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The Icy Blue Wings of Hen 2-437
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Name: Hen 2-437
Description: Planetary Nebula
Position (J2000): RA 19hr 32m 57.56s Dec 26° 52' 43.20"
Constellation: Vulpecula
Visual magnitude: 15.0
Field of view: 1.16 x 0.81 arcminutes
Orientation: North is 170.2° right of vertical
Image Credit: ESA/Hubble & NASA, ack: Judy Schmidt
Release date: February 8, 2016
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In this cosmic snapshot, the spectacularly symmetrical wings of Hen 2-437 show up in a magnificent icy blue hue. Hen 2-437 is a planetary nebula, one of around 3000 such objects known to reside within the Milky Way.

Located within the faint northern constellation of Vulpecula (The Fox), Hen 2-437 was first identified in 1946 by Rudolph Minkowski, who later also discovered the famous and equally beautiful M2-9 (otherwise known as the Twin Jet Nebula). Hen 2-437 was added to a catalogue of planetary nebula over two decades later by astronomer and NASA astronaut Karl Gordon Henize.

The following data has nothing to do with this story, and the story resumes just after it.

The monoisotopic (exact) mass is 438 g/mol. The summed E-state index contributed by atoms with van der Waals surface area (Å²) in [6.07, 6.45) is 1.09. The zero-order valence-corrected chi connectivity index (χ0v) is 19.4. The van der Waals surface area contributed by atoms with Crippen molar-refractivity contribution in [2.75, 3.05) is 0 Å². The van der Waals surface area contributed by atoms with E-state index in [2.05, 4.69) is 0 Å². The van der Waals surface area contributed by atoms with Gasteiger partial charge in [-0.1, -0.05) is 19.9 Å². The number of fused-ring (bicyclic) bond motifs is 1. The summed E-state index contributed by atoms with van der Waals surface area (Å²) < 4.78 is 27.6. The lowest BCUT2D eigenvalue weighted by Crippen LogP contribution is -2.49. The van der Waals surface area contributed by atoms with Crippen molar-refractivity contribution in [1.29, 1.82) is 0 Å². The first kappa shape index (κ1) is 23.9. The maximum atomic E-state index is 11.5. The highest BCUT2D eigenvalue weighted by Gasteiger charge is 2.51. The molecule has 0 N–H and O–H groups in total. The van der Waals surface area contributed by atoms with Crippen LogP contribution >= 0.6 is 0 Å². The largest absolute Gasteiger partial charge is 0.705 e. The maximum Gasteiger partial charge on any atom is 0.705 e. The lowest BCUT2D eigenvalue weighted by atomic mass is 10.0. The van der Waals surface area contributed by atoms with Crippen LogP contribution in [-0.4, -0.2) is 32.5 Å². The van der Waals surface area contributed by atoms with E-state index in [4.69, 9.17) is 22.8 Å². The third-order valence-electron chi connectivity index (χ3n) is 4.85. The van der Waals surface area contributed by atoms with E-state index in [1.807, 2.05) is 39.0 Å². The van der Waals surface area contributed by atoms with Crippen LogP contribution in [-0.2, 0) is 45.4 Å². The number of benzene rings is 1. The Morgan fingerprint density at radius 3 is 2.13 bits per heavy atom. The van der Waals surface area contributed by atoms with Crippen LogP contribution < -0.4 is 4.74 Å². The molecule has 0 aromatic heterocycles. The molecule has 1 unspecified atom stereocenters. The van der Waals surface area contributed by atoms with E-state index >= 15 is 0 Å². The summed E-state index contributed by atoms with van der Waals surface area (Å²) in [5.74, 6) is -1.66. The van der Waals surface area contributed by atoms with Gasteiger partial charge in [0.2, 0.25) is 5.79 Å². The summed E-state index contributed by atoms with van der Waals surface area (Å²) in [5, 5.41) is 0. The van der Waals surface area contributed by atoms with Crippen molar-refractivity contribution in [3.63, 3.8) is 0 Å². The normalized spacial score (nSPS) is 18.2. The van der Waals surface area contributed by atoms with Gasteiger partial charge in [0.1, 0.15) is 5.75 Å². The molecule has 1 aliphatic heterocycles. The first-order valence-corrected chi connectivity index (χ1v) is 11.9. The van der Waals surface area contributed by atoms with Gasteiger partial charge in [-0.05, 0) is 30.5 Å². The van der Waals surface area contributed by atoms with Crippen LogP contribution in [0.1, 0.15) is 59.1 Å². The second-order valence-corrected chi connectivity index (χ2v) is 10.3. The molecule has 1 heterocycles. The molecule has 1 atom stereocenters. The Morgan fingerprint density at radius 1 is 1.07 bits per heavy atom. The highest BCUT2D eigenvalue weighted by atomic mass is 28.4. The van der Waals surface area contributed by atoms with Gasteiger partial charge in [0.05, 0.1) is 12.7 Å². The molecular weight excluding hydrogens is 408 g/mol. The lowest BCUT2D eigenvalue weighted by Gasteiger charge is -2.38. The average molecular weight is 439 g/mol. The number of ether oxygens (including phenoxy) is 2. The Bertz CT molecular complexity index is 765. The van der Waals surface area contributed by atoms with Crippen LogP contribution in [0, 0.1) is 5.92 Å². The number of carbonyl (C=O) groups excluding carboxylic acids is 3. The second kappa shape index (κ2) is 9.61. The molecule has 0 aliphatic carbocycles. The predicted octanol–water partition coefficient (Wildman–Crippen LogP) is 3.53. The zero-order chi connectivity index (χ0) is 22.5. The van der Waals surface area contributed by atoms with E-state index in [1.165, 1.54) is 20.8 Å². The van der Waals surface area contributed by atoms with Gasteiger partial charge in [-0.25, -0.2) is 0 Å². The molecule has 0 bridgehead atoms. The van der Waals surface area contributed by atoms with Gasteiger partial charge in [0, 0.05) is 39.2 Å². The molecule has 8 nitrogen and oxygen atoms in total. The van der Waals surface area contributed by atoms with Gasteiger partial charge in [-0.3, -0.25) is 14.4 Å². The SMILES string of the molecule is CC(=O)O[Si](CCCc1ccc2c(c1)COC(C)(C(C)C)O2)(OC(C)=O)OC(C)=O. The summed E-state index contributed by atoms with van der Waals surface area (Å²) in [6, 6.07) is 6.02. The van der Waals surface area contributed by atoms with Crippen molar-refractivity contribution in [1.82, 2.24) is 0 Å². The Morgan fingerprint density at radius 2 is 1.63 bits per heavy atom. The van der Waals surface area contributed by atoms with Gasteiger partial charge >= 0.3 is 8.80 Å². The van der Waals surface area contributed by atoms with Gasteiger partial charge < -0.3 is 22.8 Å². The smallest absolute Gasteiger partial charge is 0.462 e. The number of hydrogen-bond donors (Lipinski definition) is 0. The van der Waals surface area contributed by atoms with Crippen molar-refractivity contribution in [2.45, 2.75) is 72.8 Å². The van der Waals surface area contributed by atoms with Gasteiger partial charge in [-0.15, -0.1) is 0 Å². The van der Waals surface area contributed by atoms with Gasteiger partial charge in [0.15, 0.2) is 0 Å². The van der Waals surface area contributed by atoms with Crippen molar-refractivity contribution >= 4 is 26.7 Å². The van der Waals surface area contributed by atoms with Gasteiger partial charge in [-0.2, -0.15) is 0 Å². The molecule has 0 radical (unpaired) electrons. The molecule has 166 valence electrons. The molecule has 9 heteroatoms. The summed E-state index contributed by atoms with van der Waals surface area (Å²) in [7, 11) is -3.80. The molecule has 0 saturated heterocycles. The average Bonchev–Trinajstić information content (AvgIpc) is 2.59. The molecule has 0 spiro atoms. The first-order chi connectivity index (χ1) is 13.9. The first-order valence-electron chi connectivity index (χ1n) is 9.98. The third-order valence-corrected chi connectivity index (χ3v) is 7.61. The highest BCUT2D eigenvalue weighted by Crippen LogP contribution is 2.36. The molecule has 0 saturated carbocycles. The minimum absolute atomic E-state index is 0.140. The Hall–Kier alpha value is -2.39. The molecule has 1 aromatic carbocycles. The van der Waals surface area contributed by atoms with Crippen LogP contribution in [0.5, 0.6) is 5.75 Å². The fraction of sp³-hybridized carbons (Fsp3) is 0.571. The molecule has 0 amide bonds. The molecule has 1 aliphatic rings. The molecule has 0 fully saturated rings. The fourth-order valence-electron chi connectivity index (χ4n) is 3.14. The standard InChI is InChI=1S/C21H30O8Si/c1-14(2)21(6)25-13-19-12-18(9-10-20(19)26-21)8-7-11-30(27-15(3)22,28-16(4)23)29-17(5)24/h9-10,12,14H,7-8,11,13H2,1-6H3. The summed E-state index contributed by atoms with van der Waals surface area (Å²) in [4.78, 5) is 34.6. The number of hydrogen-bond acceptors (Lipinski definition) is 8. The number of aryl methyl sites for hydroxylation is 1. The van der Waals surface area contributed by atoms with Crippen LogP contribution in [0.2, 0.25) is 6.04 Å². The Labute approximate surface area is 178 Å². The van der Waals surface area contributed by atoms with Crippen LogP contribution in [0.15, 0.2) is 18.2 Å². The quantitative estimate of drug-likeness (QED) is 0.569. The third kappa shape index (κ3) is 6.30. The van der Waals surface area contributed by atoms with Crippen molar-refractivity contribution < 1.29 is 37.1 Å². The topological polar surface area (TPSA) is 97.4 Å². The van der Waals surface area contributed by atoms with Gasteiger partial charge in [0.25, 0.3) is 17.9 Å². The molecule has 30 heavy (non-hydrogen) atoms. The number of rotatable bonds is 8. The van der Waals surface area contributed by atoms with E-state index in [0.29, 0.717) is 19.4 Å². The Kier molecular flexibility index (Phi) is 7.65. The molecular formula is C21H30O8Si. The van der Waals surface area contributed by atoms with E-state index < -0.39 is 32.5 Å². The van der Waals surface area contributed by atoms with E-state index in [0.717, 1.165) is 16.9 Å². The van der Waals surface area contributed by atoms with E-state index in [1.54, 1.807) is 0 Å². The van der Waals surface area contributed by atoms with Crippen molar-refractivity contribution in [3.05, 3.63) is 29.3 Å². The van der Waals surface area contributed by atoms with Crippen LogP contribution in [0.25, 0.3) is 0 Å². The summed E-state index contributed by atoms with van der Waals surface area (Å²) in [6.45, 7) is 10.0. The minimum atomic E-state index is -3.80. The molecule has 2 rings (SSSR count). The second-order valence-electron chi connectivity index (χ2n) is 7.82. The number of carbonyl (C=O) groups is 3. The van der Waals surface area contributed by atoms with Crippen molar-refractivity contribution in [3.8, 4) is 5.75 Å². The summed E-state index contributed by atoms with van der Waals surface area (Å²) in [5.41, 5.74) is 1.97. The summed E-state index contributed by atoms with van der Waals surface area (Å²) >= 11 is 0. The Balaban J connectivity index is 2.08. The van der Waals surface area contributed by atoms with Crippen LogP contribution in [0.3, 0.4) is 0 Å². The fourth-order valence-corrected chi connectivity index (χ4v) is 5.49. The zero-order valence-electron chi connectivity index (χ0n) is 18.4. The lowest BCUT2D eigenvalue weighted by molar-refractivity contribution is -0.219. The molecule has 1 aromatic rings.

Planetary nebulae such as Hen 2-437 form when an aging low-mass star - such as the Sun - reaches the final stages of life. The star swells to become a red giant, before casting off its gaseous outer layers into space. The star itself then slowly shrinks to form a white dwarf, while the expelled gas is slowly compressed and pushed outwards by stellar winds. As shown by its remarkably beautiful appearance, Hen 2-437 is a bipolar nebula - the material ejected by the dying star has streamed out into space to create the two icy blue lobes pictured here.